Irish captain Miriam Grealey hits out during her side’s win over the Netherlands in the 2000 World Cup. She has scored 505 runs across four editions (source – espncricinfo.com) 

  A fifth-wicket stand worth 96 between the dependable Stella Owens (61) and Miriam Grealey (63*) helped Ireland recover from 84/4 towards a defendable 234/6. The Danes were restricted to 164/9 despite being placed at 105/2 at one point. Susan Bray was the pick of the bowlers with 3/22, while three run-outs pointed to a quality effort in the field.

  Three defeats then followed, but Ireland impressed in two, limiting the margin of defeat against Australia to 49 runs and taking six Indian wickets while defending 151. Ireland’s second victory came against the Netherlands at Marlow, where, chasing 135, they slumped to 104/8 before winning by two wickets. The Irish campaign ended with a narrow 19-run defeat to the West Indies.

1997

  The record for the most number of teams was broken again, with as many as 11 sides taking part in the 1997 edition in India. Ireland were clubbed in Group A, alongside defending champions England, Australia, South Africa, Pakistan and Denmark. The maximum number of overs per innings was now the standardised 50. Ireland were led by the seasoned Miriam Grealey this time.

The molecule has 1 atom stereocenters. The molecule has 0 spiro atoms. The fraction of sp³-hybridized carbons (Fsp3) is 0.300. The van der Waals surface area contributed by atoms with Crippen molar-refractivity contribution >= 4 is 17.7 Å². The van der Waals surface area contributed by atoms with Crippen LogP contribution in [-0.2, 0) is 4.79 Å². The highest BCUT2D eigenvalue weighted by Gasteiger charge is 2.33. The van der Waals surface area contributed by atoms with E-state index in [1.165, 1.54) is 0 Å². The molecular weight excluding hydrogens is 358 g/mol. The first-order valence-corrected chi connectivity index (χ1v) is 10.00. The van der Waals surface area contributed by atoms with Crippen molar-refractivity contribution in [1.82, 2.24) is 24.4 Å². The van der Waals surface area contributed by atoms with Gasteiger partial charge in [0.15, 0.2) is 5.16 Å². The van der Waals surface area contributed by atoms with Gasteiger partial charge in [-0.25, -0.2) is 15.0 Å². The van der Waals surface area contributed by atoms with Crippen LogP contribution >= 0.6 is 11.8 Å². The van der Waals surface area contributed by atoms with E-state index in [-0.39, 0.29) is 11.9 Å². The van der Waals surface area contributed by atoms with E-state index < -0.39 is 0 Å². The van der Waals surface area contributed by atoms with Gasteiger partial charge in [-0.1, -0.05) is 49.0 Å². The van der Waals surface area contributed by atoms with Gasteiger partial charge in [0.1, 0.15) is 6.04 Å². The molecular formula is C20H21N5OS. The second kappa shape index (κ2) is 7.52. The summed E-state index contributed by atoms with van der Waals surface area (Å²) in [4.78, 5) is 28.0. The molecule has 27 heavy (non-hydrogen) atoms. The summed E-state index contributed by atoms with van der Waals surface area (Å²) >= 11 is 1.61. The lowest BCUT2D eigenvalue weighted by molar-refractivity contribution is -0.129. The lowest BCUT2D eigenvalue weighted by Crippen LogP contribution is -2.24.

After their opening game against Australia was washed out, Ireland saw off Denmark by nine wickets in a rain-reduced, 23-over affair at Chennai. Pacer Barbara McDonald took 3/12 to restrict Denmark to 56/7. Ireland’s next two outings, against South Africa and England, ended in big losses, by nine wickets and 208 runs respectively.